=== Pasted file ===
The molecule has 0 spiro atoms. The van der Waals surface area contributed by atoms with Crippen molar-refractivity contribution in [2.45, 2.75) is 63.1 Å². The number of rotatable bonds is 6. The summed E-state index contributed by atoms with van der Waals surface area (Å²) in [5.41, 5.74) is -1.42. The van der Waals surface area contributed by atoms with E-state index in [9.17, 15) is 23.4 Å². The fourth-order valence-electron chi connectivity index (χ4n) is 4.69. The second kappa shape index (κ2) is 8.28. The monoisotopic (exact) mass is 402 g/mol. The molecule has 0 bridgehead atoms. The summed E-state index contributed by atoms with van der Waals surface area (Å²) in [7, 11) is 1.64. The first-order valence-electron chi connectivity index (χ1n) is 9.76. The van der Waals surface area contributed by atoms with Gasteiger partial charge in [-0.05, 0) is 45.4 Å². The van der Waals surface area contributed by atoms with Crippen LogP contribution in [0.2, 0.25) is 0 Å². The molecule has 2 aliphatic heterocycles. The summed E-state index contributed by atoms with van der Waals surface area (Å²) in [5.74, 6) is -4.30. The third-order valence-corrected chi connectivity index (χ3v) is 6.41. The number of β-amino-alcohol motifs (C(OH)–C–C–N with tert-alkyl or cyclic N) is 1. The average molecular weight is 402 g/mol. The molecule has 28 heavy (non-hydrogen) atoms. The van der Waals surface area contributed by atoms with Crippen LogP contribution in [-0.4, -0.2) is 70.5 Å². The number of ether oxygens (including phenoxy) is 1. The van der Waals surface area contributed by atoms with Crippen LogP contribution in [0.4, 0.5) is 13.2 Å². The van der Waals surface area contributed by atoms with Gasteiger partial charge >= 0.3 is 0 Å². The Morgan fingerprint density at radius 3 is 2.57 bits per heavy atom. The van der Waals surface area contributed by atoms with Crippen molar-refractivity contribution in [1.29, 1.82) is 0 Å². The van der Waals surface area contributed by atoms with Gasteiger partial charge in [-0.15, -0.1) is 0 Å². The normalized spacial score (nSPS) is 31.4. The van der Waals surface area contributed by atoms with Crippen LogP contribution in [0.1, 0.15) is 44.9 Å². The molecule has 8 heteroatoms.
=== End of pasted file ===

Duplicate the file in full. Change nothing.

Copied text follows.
The molecule has 0 spiro atoms. The van der Waals surface area contributed by atoms with Crippen molar-refractivity contribution in [2.45, 2.75) is 63.1 Å². The number of rotatable bonds is 6. The summed E-state index contributed by atoms with van der Waals surface area (Å²) in [5.41, 5.74) is -1.42. The van der Waals surface area contributed by atoms with E-state index in [9.17, 15) is 23.4 Å². The fourth-order valence-electron chi connectivity index (χ4n) is 4.69. The second kappa shape index (κ2) is 8.28. The monoisotopic (exact) mass is 402 g/mol. The molecule has 0 bridgehead atoms. The summed E-state index contributed by atoms with van der Waals surface area (Å²) in [7, 11) is 1.64. The first-order valence-electron chi connectivity index (χ1n) is 9.76. The van der Waals surface area contributed by atoms with Gasteiger partial charge in [-0.05, 0) is 45.4 Å². The van der Waals surface area contributed by atoms with Crippen LogP contribution in [0.2, 0.25) is 0 Å². The molecule has 2 aliphatic heterocycles. The summed E-state index contributed by atoms with van der Waals surface area (Å²) in [5.74, 6) is -4.30. The third-order valence-corrected chi connectivity index (χ3v) is 6.41. The number of β-amino-alcohol motifs (C(OH)–C–C–N with tert-alkyl or cyclic N) is 1. The average molecular weight is 402 g/mol. The molecule has 28 heavy (non-hydrogen) atoms. The van der Waals surface area contributed by atoms with Crippen LogP contribution in [-0.4, -0.2) is 70.5 Å². The number of ether oxygens (including phenoxy) is 1. The van der Waals surface area contributed by atoms with Crippen LogP contribution in [0.4, 0.5) is 13.2 Å². The van der Waals surface area contributed by atoms with Gasteiger partial charge >= 0.3 is 0 Å². The Morgan fingerprint density at radius 3 is 2.57 bits per heavy atom. The van der Waals surface area contributed by atoms with Crippen molar-refractivity contribution in [1.29, 1.82) is 0 Å². The van der Waals surface area contributed by atoms with Gasteiger partial charge in [-0.15, -0.1) is 0 Å². The normalized spacial score (nSPS) is 31.4. The van der Waals surface area contributed by atoms with Crippen LogP contribution in [0.1, 0.15) is 44.9 Å². The molecule has 8 heteroatoms.